Chase and Henri
“Painterly Controversy: William Merritt Chase and Robert Henri,” at the Bruce Museum in Greenwich, Connecticut, juxtaposes the art and pedagogy of two successful turn-of-the-century painters, illuminating an important shift in American art. In 1902 Chase (1849–1916) hired Henri (1865–1929) to teach at the New York School of Art, which was originally known as the Chase School. The two artists, both well-known portraitists, were united by their admiration for Manet, Velázquez and Hals. Chase had moved beyond the bright colors of his Impressionist phase in favor of a darker palette, and his brushwork, always assured, had taken on a bold bravura freedom. He saw these same qualities in the younger artist. The similarities are evident in a pair of demonstration pictures, painted in front of students to illustrate principles discussed in class. Chase’s Girl with a Book (1902), a full-length standing figure of a red-haired girl in a pewter-grey kimono, has bohemian glamour. It’s a sensitive portrait and a masterly exercise in letting the figure emerge from a smoky background, a specialty of both Velázquez and James McNeill Whistler. Henri’s Girl with Red Hair (1903), a half-length study, also sets a titian-haired model against a dark background. The deft brushstrokes capturing the ruffles of her white blouse are loose; the warm face has a more polished look.
But Chase and Henri would soon have a very public falling out. Tensions escalated until 1907, when Chase left the school he had founded. Chase and Henri disagreed about technique and subject matter, with Henri discounting the importance of draftsmanship and advocating the gritty, urban themes that would become the specialty of the Ashcan School. The split also signaled the end of an era when the society portrait could be considered a significant mainstream work of art. You can see the seeds of discord in the artists’ different persona. In a Self-Portrait (c. 1914) Chase presents himself as the eternal boulevardier, a grand old gentleman with carefully groomed goatee and bristling mustache, pince-nez and a buttonhole flower. An earlier Henri Self-Portrait (1903) uses a similar black-and-white clothing arrangement to set off the face, and the brushwork is comparable, but the ruddy-faced Henri presents himself as a no-nonsense man of the people. Chase’s Studio Interior (c. 1882) shows the deluxe furnishings and elegant props (including a reproduction of a Hals painting) of his Tenth Street Studio Building apartment, with a fashionable young woman leafing through an album. Chase closed the studio in 1895, the year before he opened what would become the New York School of Art. A grubbier New York emerges in Henri’s East River Embankment, Winter (1900), a view of the coal-loading piers from the window of the house he rented on East 58th Street. The white steam of tugboats and accumulations of not-quite-pristine snow stand out against the dark grey-on-grey of river and sky. Henri advocated depicting the city’s “commerce in the raw,” a different view of metropolitan life than Chase promoted in his cosmopolitan studio/salon onTenth Street.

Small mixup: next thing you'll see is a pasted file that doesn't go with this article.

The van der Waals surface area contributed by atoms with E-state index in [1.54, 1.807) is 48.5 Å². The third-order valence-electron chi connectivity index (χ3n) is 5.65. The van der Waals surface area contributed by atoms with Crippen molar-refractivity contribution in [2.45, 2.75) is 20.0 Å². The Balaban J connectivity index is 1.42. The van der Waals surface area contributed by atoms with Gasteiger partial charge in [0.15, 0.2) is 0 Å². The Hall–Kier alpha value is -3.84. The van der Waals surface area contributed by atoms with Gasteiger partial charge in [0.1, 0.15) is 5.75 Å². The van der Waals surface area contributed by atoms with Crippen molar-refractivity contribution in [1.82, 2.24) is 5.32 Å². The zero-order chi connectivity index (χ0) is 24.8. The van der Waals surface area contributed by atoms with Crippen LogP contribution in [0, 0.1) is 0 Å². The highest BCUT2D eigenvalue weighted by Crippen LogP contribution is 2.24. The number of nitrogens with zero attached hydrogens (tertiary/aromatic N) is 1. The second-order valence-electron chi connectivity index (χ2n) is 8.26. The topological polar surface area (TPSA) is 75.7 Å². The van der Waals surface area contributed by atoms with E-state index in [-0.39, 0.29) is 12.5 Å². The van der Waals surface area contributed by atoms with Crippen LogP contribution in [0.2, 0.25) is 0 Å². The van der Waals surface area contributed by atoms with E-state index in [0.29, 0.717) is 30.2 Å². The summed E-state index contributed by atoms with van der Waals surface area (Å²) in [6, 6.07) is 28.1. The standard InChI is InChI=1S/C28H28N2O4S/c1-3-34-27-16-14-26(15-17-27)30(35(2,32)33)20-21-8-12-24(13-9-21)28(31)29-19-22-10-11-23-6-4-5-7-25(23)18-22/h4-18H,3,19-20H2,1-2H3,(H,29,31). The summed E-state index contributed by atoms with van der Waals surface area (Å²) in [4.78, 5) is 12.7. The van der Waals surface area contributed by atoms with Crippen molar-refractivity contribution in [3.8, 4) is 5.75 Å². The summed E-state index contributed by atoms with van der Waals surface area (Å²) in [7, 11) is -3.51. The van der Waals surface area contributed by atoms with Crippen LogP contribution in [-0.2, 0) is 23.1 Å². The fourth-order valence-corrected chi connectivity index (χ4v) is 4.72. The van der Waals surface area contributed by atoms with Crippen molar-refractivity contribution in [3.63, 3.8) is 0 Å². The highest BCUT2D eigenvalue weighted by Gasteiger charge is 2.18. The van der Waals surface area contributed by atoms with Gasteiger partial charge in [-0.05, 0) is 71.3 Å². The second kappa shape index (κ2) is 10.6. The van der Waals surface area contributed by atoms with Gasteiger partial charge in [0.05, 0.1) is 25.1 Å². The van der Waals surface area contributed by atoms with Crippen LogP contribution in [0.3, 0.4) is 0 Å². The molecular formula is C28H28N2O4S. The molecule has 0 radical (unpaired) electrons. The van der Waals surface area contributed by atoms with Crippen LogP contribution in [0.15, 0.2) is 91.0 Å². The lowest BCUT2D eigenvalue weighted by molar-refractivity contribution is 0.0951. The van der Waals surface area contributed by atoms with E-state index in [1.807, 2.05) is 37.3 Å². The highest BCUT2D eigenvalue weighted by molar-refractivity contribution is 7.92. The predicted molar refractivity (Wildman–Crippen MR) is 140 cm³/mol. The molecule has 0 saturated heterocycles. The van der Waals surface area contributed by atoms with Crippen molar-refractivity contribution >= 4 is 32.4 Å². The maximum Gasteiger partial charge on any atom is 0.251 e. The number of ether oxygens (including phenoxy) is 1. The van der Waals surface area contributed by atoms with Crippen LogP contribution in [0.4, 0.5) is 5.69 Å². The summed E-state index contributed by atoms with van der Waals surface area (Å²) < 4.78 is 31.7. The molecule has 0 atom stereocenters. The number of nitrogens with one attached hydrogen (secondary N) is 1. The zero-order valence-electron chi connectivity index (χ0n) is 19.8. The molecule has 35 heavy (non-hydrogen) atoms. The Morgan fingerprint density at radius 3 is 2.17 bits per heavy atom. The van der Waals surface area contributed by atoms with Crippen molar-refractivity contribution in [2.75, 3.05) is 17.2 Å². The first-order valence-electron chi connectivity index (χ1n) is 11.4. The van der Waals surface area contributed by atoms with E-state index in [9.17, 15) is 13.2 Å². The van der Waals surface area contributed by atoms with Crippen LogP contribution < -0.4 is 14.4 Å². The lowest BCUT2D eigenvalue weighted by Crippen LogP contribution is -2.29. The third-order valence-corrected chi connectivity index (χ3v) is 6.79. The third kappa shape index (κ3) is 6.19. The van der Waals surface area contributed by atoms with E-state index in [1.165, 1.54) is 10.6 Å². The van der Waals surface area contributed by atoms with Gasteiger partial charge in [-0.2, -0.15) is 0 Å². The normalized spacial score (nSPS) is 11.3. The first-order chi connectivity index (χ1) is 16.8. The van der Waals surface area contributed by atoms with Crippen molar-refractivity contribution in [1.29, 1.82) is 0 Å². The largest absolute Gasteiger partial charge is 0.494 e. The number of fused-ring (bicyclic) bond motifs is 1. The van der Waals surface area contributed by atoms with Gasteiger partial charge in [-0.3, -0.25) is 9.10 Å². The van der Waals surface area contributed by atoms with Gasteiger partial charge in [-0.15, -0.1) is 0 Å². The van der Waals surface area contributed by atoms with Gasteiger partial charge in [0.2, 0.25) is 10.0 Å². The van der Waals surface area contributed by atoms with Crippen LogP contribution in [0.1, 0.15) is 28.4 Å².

Chase went on to teach at the Art Students League, and rivalry between the two institutions—the more conservative League, the more progressive New York School of Art—sometimes boiled over into physical violence. Curator Kimberly Orcutt cites, in the catalogue, one student’s boast that “a black eye earned in the crusade against academicism was a badge of pride.” Chase and Henri influenced a generation of American artists, and the exhibition includes some intriguing examples. Edward Hopper’s Still Life with Earthenware Jug (1903) was painted under Chase’s tutelage; the looser Student and Teacher at the Easel (1903–06) depicts a critiquing session in Henri’s class. That proto-Pop Art powerhouse Stuart Davis enrolled in Henri’s classes in 1909. Davis’s Consumer Coal Co. (1912) is a marvelous black, white and grey snow scene on a blustery day, set in a tenement neighborhood. Rockwell Kent studied with both Chase, who he considered “a brilliant technician,” and Henri, whose populist views he found more congenial. A number of Chase’s pupils fell on the conservative side of the modernist divide, but Georgia O’Keeffe credited him with instilling in her an endless fascination with the “singing shapes” of still lifes. Her Dead Rabbit and a Copper Pot (1908), painted under Chase, won a first prize at the Art Students League and points the way to her mature work. The thirty-four paintings in this compact, insightful show illuminate an interesting chapter in American art. “Painterly Controversy: William Merritt Chase and Robert Henri” continues through April 29, 2007, at the Bruce Museum, One Museum Drive, Greenwich, Connecticut 06830. Telephone (203) 869-0376. On the Web at www.brucemuseum.org